To qualify under N.C. Gen. Stat. § 25-2-201(3)(c), the seller must deliver the goods and have them accepted by the buyer. Acceptance must be voluntary and unconditional and may be inferred from the buyer's conduct in taking physical possession of the goods or some part of them. The official comment to § 25-2-201 explains that for the buyer, he is required to deliver something that is accepted by the seller as such performance. Thus, part payment may be made by money or check, accepted by the seller. Under this standard, § 25-2-201(3)(c) presents questions of fact, which are questions for the jury, on the issue of acceptance.
The tobacco farmer entered into an oral agreement to purchase five barns located on the property owners' farm. The tobacco farmer already had possession of the barns under a rental agreement. The tobacco farmer gave the property owners a check for partial payment on the barns, but the property owners returned the check four days later and informed the tobacco farmer that they had sold the barns to another buyer.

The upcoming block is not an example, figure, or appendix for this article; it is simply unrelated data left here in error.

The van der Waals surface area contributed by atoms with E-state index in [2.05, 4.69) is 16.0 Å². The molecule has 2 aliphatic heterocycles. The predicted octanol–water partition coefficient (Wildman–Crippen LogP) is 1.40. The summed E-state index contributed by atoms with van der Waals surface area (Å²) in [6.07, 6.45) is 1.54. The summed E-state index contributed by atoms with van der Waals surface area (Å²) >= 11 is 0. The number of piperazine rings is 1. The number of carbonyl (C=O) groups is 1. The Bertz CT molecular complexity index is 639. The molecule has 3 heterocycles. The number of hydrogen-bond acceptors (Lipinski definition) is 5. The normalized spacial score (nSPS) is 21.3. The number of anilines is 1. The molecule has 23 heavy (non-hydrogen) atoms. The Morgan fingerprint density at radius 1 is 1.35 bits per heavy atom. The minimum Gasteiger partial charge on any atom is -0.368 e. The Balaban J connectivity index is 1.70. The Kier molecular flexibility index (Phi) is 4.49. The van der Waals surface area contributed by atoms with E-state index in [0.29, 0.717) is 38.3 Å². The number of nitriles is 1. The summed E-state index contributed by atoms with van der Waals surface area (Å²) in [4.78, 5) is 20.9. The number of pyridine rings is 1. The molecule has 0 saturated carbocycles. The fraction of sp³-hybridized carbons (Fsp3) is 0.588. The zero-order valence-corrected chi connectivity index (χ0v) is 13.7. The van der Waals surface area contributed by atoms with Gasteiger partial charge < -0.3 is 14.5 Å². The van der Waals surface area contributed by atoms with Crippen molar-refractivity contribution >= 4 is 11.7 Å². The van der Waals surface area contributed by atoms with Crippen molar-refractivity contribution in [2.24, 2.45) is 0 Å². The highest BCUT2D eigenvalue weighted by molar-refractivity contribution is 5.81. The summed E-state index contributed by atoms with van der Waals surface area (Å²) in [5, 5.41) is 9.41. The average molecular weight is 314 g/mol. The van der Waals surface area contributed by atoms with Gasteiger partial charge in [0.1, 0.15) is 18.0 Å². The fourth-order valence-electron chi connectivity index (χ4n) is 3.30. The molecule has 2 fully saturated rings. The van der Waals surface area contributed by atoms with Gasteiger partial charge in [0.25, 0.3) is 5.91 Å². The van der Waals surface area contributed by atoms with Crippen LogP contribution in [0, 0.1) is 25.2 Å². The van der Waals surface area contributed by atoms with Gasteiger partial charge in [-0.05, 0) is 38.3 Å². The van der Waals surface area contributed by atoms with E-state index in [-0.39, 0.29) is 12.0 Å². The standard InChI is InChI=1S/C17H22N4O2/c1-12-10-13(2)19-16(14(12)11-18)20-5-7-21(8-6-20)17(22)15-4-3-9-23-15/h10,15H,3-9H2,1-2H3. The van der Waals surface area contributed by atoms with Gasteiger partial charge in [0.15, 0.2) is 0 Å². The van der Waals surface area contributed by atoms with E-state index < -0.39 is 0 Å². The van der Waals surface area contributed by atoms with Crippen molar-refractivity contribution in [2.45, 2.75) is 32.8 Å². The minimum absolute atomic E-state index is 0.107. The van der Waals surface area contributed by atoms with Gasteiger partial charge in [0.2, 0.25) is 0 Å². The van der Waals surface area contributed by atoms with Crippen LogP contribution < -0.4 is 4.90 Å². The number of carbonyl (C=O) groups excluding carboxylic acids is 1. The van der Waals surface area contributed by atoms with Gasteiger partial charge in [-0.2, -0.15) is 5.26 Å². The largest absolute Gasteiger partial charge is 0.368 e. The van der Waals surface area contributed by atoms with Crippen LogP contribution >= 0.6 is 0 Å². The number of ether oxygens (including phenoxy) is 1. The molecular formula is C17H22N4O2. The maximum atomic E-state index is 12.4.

Could an unsigned check meet the writing requirement under the statute of frauds where the parties appeared to accept such a result?
A jury found in favor of the tobacco farmer on his breach of contract claim. The court affirmed the trial court's denial of the property owners' motions for directed verdict and for judgment notwithstanding the verdict. The court agreed with the property owners that the personal check was not sufficient to constitute a writing under the statute of frauds, N.C. Gen. Stat. § 25-2-201(1) (1986), because it was not endorsed by the property owners. The court, however, concluded that there was substantial relevant evidence that the tobacco farmer "accepted" the purchased barns and that the property owners "accepted" the tobacco farmer's check, thus taking the contract out of the statute of frauds.